Being embarrassed on the world stage has kind of become Trump's thing.
Trump didn't even make it two minutes into his address at the United Nations on Tuesday before assembled diplomats broke into laughter while listening to his speech.
"Today, I stand before the United Nation's General Assembly to share the extraordinary progress we've made," Trump said. "In less than two years, my administration has accomplished more than almost any administration in the history of our country," Trump announced, as murmurs quickly spread throughout the hall. "So true."
That's when the audience burst into laughter.
"I wasn't expecting that reaction, but that's OK," Trump said.
Trump then proceeded to read off a laundry list of supposed domestic accomplishments, such as U.S. job gains, while addressing world leaders. The American president's annual address to the U.N. traditionally isn't used as a campaign appearance to tout his alleged at-home wins.
But it turns out diplomats were right to scoff at Trump's boast.
At the close of 2017, Trump had signed the fewest number of new laws in recent history. This year, the White House and its allies have tried to promote a dubious list of Trump "accomplishments." One such accomplishment was to point to Trump's "rising approval rating," which has since fallen steadily in recent weeks.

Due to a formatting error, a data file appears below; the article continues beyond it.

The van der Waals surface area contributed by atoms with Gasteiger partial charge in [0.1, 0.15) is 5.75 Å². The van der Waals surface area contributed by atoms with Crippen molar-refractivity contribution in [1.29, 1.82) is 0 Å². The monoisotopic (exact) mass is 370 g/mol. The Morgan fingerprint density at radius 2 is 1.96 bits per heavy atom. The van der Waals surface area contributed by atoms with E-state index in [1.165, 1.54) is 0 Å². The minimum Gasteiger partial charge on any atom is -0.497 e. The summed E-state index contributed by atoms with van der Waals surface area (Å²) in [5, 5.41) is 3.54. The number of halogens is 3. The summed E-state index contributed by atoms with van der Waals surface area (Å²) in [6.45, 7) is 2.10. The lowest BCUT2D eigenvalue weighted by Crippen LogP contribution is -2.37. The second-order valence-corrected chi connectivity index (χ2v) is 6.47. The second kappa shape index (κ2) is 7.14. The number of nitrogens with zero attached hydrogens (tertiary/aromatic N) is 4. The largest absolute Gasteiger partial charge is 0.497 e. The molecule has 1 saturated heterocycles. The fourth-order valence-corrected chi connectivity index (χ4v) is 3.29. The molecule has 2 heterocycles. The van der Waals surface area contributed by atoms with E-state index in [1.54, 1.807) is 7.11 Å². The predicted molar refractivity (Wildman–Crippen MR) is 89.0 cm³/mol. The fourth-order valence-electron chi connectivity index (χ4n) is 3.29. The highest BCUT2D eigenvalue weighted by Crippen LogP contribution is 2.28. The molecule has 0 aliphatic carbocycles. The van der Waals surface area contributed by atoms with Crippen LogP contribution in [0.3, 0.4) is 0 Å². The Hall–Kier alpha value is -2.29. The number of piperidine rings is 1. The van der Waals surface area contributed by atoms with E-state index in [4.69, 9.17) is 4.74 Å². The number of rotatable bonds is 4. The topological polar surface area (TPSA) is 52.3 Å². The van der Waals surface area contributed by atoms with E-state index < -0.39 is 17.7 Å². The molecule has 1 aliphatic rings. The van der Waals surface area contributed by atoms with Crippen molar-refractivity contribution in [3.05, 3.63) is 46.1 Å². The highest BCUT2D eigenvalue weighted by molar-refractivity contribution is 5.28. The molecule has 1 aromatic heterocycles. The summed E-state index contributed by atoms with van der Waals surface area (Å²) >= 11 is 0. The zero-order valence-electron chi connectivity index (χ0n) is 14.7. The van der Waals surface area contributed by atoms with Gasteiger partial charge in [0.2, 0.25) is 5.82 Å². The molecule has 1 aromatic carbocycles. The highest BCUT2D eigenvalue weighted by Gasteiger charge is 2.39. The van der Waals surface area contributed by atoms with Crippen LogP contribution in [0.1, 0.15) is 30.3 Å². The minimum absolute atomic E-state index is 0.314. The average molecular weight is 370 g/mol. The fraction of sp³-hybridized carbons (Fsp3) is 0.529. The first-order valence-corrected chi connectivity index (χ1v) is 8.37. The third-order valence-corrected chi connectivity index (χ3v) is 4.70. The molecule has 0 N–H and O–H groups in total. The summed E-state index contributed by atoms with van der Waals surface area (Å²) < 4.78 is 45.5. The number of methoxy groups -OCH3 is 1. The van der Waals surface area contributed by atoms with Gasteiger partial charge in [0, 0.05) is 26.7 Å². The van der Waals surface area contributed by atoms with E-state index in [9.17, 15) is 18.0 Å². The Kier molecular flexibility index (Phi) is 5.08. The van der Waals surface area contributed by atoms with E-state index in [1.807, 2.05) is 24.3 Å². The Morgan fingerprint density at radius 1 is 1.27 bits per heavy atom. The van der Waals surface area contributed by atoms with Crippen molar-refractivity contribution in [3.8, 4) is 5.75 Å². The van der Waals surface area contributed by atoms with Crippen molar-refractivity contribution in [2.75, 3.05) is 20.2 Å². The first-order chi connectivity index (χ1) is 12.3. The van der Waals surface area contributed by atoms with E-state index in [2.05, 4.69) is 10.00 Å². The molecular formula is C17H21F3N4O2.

What Trump has accomplished is consistently ranking among the least popular presidents in American history.
That disdain has certainly been adopted around the world.
Once considered the most respected nation in the world and touted as the best country "brand," the U.S. last year under Trump tumbled all the way from No. 1 to No. 6 in the last year, according to the market research firm Gfk, which conducts the annual global survey. Germany now boasts the title as the world’s most respected nation.
Consistently embarrassing himself on the world stage has become something of a hallmark of the Trump presidency. Whether it's awkwardly saluting a North Korean officer, being booed by foreign journalists while traveling overseas, or siding with Russia over his own U.S. intelligence community, Trump finds a way to embarrass America.
As for Tuesday's incident at the U.N., Trump may have tried to laugh it off, but in previous years he was adamant that the president of the United States must never to be the subject of international scorn:
We need a President who isn't a laughing stock to the entire World. We need a truly great leader, a genius at strategy and winning. Respect!
— Donald J. Trump (@realDonaldTrump) August 9, 2014
Published with permission of The American Independent Foundation.